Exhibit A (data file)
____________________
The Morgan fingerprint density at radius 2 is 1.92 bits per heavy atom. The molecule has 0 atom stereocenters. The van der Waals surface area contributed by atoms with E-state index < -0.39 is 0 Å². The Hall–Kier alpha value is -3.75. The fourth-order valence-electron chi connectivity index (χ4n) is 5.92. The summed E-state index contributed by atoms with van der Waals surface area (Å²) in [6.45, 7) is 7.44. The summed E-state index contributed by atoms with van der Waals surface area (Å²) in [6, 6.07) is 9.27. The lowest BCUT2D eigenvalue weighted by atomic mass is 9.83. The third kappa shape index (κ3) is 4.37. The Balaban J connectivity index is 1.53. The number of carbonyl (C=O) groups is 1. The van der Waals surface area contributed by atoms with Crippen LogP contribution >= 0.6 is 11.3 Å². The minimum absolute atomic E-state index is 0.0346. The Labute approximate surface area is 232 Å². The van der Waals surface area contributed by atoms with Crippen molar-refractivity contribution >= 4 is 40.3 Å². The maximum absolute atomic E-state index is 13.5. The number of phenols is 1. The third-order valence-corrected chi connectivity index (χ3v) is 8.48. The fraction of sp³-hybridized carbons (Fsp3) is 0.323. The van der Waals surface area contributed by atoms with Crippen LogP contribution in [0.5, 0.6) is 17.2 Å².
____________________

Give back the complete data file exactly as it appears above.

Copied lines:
The Morgan fingerprint density at radius 2 is 1.92 bits per heavy atom. The molecule has 0 atom stereocenters. The van der Waals surface area contributed by atoms with E-state index < -0.39 is 0 Å². The Hall–Kier alpha value is -3.75. The fourth-order valence-electron chi connectivity index (χ4n) is 5.92. The summed E-state index contributed by atoms with van der Waals surface area (Å²) in [6.45, 7) is 7.44. The summed E-state index contributed by atoms with van der Waals surface area (Å²) in [6, 6.07) is 9.27. The lowest BCUT2D eigenvalue weighted by atomic mass is 9.83. The third kappa shape index (κ3) is 4.37. The Balaban J connectivity index is 1.53. The number of carbonyl (C=O) groups is 1. The van der Waals surface area contributed by atoms with Crippen LogP contribution >= 0.6 is 11.3 Å². The minimum absolute atomic E-state index is 0.0346. The Labute approximate surface area is 232 Å². The van der Waals surface area contributed by atoms with Crippen molar-refractivity contribution >= 4 is 40.3 Å². The maximum absolute atomic E-state index is 13.5. The number of phenols is 1. The third-order valence-corrected chi connectivity index (χ3v) is 8.48. The fraction of sp³-hybridized carbons (Fsp3) is 0.323. The van der Waals surface area contributed by atoms with Crippen LogP contribution in [0.5, 0.6) is 17.2 Å².